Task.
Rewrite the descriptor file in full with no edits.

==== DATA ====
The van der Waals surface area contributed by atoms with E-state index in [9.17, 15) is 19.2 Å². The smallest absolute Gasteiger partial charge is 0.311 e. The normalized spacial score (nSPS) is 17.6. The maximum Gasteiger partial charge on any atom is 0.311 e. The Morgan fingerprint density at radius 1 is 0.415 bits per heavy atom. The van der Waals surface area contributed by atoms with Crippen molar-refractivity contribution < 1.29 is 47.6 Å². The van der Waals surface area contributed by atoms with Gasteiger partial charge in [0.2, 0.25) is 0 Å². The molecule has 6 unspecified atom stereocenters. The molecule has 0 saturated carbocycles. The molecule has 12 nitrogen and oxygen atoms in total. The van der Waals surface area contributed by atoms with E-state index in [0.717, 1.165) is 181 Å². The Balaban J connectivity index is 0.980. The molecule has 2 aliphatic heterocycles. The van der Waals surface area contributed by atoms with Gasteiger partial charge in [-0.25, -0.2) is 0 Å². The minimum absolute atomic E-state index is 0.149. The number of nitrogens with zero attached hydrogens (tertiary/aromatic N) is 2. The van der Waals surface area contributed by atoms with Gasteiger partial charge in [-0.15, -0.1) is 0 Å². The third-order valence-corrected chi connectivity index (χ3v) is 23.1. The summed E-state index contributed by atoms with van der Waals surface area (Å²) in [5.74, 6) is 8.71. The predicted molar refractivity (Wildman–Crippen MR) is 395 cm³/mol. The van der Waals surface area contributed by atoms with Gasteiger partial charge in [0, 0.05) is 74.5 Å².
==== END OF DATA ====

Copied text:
The van der Waals surface area contributed by atoms with E-state index in [9.17, 15) is 19.2 Å². The smallest absolute Gasteiger partial charge is 0.311 e. The normalized spacial score (nSPS) is 17.6. The maximum Gasteiger partial charge on any atom is 0.311 e. The Morgan fingerprint density at radius 1 is 0.415 bits per heavy atom. The van der Waals surface area contributed by atoms with Crippen molar-refractivity contribution < 1.29 is 47.6 Å². The van der Waals surface area contributed by atoms with Gasteiger partial charge in [0.2, 0.25) is 0 Å². The molecule has 6 unspecified atom stereocenters. The molecule has 0 saturated carbocycles. The molecule has 12 nitrogen and oxygen atoms in total. The van der Waals surface area contributed by atoms with E-state index in [0.717, 1.165) is 181 Å². The Balaban J connectivity index is 0.980. The molecule has 2 aliphatic heterocycles. The van der Waals surface area contributed by atoms with Gasteiger partial charge in [-0.25, -0.2) is 0 Å². The minimum absolute atomic E-state index is 0.149. The number of nitrogens with zero attached hydrogens (tertiary/aromatic N) is 2. The van der Waals surface area contributed by atoms with Gasteiger partial charge in [-0.15, -0.1) is 0 Å². The third-order valence-corrected chi connectivity index (χ3v) is 23.1. The summed E-state index contributed by atoms with van der Waals surface area (Å²) in [5.74, 6) is 8.71. The predicted molar refractivity (Wildman–Crippen MR) is 395 cm³/mol. The van der Waals surface area contributed by atoms with Gasteiger partial charge in [0, 0.05) is 74.5 Å².